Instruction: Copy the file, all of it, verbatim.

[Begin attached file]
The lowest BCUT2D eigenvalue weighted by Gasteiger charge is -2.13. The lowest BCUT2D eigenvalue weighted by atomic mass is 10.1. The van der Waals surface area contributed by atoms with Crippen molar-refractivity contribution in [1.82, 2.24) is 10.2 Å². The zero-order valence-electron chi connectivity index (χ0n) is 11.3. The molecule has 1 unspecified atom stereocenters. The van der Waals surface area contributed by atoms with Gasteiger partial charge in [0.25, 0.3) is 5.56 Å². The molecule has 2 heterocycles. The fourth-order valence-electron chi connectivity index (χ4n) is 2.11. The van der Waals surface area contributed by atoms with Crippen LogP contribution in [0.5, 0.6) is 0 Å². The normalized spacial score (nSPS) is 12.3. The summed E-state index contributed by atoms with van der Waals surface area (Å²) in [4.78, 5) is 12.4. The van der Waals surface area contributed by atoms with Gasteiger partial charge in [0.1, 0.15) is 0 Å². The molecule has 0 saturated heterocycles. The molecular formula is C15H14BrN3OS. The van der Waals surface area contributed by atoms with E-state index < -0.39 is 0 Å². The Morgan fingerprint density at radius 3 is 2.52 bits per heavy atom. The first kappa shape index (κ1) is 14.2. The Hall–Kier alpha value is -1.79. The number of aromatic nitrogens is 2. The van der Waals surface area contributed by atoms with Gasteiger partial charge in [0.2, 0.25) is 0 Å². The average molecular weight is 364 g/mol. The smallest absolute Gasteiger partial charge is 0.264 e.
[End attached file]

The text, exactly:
The lowest BCUT2D eigenvalue weighted by Gasteiger charge is -2.13. The lowest BCUT2D eigenvalue weighted by atomic mass is 10.1. The van der Waals surface area contributed by atoms with Crippen molar-refractivity contribution in [1.82, 2.24) is 10.2 Å². The zero-order valence-electron chi connectivity index (χ0n) is 11.3. The molecule has 1 unspecified atom stereocenters. The van der Waals surface area contributed by atoms with Gasteiger partial charge in [0.25, 0.3) is 5.56 Å². The molecule has 2 heterocycles. The fourth-order valence-electron chi connectivity index (χ4n) is 2.11. The van der Waals surface area contributed by atoms with Crippen LogP contribution in [0.5, 0.6) is 0 Å². The normalized spacial score (nSPS) is 12.3. The summed E-state index contributed by atoms with van der Waals surface area (Å²) in [4.78, 5) is 12.4. The van der Waals surface area contributed by atoms with Gasteiger partial charge in [0.1, 0.15) is 0 Å². The molecule has 0 saturated heterocycles. The molecular formula is C15H14BrN3OS. The van der Waals surface area contributed by atoms with E-state index < -0.39 is 0 Å². The Morgan fingerprint density at radius 3 is 2.52 bits per heavy atom. The first kappa shape index (κ1) is 14.2. The Hall–Kier alpha value is -1.79. The number of aromatic nitrogens is 2. The van der Waals surface area contributed by atoms with Gasteiger partial charge in [0.2, 0.25) is 0 Å². The average molecular weight is 364 g/mol. The smallest absolute Gasteiger partial charge is 0.264 e.